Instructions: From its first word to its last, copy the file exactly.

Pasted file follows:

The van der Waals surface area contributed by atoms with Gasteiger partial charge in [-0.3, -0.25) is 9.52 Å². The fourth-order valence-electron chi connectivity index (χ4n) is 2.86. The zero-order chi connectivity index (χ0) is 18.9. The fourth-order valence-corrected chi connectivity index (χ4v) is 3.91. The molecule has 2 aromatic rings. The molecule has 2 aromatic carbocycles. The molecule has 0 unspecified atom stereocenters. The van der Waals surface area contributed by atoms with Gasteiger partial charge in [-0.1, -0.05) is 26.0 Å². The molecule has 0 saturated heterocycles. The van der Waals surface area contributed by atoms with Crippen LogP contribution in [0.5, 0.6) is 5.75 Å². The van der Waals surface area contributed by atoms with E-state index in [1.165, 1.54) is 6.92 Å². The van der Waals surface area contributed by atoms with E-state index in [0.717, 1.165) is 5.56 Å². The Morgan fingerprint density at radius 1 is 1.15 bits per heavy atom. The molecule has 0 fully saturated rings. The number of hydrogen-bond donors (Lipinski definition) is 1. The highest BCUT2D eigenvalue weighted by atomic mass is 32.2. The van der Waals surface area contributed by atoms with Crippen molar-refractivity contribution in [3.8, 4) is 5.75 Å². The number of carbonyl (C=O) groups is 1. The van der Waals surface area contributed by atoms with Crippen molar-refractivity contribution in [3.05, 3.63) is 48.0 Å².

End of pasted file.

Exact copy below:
The van der Waals surface area contributed by atoms with Gasteiger partial charge in [-0.3, -0.25) is 9.52 Å². The fourth-order valence-electron chi connectivity index (χ4n) is 2.86. The zero-order chi connectivity index (χ0) is 18.9. The fourth-order valence-corrected chi connectivity index (χ4v) is 3.91. The molecule has 2 aromatic rings. The molecule has 2 aromatic carbocycles. The molecule has 0 unspecified atom stereocenters. The van der Waals surface area contributed by atoms with Gasteiger partial charge in [-0.1, -0.05) is 26.0 Å². The molecule has 0 saturated heterocycles. The van der Waals surface area contributed by atoms with Crippen LogP contribution in [0.5, 0.6) is 5.75 Å². The van der Waals surface area contributed by atoms with E-state index in [1.165, 1.54) is 6.92 Å². The van der Waals surface area contributed by atoms with E-state index in [0.717, 1.165) is 5.56 Å². The Morgan fingerprint density at radius 1 is 1.15 bits per heavy atom. The molecule has 0 fully saturated rings. The number of hydrogen-bond donors (Lipinski definition) is 1. The highest BCUT2D eigenvalue weighted by atomic mass is 32.2. The van der Waals surface area contributed by atoms with Crippen molar-refractivity contribution in [3.8, 4) is 5.75 Å². The number of carbonyl (C=O) groups is 1. The van der Waals surface area contributed by atoms with Crippen molar-refractivity contribution in [3.05, 3.63) is 48.0 Å².